PIONEERS OF TELEVISION
Standup comedians who landed sitcoms, TV doctors and nurses, standout comedy actors, and the people who broke the color barrier on television, are the subjects explored when Pioneers of Television, offering inside stories from some of America’s most beloved television stars.
The Emmy-nominated series reveals intriguing behind-the-scenes stories and fascinating facts about television’s most well-known and influential celebrities.
Interviews with legendary stars, including Robin Williams, Roseanne Barr and Dick Van Dyke, and never-before-seen images mix with timeless footage that continues to entertain TV viewers decades later. Pioneers of Television’s first-hand look at the medium is guided by the stories of television icons who appear in memorable footage and reminisce about the iconic genres they helped popularize.
“We are thrilled to bring another season of Pioneers of Television to PBS,” said executive producer Steve Boettcher, who, along with producing partner Mike Trinklein, has helmed numerous specials and series on television’s breakthrough performers. “From stars that had Americans howling with laughter in front of their television screens, to the ones who broke barriers – and maybe even some who saved lives – this season’s line-up features legends who paved the way for contemporary television.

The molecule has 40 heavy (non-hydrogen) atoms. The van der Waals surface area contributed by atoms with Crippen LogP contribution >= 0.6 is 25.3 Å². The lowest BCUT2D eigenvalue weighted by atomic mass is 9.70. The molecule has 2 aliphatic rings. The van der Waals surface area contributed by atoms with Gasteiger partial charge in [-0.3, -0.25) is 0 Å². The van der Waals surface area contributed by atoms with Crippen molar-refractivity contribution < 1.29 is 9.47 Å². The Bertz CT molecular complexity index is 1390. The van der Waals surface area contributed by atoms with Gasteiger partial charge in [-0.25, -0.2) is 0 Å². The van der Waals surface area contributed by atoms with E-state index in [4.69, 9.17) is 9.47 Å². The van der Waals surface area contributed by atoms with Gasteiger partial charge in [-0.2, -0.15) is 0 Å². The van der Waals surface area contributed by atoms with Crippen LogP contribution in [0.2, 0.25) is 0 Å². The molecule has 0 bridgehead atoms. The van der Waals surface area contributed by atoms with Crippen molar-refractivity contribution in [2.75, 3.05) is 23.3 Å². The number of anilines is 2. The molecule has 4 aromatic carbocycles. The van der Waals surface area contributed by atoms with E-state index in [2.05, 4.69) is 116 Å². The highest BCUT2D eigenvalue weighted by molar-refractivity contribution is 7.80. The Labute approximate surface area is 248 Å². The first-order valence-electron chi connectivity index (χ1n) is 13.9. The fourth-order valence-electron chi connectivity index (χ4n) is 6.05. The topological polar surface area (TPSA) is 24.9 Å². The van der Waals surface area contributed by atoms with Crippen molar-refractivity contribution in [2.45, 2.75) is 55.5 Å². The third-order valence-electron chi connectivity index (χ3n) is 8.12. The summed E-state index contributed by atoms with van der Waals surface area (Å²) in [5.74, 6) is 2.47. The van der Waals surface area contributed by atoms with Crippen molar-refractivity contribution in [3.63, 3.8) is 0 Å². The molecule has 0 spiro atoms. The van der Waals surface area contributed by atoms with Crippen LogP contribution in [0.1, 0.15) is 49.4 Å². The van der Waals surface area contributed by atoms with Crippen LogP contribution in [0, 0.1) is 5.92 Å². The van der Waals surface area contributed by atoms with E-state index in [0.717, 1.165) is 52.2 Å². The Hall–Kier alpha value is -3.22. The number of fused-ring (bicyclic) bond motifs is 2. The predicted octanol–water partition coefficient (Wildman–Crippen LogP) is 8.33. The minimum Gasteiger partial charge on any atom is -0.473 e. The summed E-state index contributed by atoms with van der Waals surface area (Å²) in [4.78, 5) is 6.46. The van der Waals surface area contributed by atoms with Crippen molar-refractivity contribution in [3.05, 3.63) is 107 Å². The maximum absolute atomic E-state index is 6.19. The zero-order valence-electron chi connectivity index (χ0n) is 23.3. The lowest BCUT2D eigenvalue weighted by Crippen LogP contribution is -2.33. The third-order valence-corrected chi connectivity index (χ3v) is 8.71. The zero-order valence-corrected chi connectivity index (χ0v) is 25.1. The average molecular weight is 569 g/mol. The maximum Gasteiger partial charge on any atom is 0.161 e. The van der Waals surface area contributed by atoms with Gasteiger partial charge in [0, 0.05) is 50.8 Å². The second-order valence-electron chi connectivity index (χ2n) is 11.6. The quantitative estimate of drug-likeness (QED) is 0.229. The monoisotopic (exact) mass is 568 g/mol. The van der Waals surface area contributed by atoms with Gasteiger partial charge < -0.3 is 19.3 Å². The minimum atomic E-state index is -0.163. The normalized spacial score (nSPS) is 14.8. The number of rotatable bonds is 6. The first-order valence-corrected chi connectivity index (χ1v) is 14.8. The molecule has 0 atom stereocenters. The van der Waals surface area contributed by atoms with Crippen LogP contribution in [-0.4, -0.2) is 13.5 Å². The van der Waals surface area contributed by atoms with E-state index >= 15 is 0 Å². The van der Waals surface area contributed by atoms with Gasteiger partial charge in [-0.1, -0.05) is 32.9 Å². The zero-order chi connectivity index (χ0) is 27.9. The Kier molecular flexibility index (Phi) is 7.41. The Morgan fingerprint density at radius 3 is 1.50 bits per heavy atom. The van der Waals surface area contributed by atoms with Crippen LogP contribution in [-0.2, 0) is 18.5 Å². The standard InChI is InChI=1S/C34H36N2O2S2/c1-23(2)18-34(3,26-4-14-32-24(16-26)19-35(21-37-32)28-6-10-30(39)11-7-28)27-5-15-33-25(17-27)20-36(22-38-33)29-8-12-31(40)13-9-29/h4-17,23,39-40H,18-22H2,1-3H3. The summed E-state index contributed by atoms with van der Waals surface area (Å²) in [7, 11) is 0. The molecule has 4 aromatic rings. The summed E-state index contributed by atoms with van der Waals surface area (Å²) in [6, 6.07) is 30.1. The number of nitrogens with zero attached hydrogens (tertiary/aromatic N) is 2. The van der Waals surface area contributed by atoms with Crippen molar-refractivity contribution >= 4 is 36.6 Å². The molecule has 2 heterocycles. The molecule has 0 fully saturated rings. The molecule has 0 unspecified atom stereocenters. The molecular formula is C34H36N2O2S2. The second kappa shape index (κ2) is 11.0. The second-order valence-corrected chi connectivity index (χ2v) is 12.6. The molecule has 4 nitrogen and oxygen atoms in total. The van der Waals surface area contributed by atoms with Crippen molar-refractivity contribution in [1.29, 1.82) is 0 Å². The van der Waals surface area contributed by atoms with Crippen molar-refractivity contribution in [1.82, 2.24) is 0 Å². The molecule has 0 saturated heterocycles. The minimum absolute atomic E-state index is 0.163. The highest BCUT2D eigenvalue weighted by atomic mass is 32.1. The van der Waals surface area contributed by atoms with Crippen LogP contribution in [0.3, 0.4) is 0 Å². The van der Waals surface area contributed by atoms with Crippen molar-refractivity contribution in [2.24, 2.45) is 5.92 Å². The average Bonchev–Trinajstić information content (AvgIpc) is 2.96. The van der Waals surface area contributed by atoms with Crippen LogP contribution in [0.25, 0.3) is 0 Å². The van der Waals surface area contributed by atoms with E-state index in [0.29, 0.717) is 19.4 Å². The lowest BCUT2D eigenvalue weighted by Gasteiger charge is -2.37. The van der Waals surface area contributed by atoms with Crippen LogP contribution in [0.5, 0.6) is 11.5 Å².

Born of the vaudevillian era, TV variety programs carried the traditions of comedy, song, dance and sketch performance into America’s living room and into a new era of entertainment. This genre of television programming pushed the boundaries of social satire and challenged the pace at which shows progressed.
“They would say, ‘Slow it down,’” says director George Schlatter, who produced “Rowan and Martin’s Laugh-In.” “I’d say, ‘No, people will understand it.’ They’d say, ‘But they’ll miss the jokes.’ I said, ‘So what? there’s another one coming along in just a few moments,’” he says.
From Ed Sullivan — whose stodgy on-air presence belied an unmatched ability to spot and highlight talent — to the socially conscious Smothers Brothers, variety programming mirrored the tastes of the day and introduced America to the latest, greatest talent. Often the shows centered around music and live performance, where anything — good or bad — could happen live for a whole nation to see.
Americans began listening to game shows on the radio and were immediately hooked on the excitement and thrill of competition. As television came of age in the 1940s and ’50s, game shows made a natural transition to the new medium. There’s something about watching contestants match wits onscreen: We love to play along, shouting answers at the television.
“We play games at home, we play games at parties, we go to clubs and play games. Americans love games,” says Bob Barker, host of the long-running “The Price Is Right.”
Some game shows were edgy, such as “The Newlywed Game,” or they could be educational, such as “Jeopardy.” Some even disillusioned us.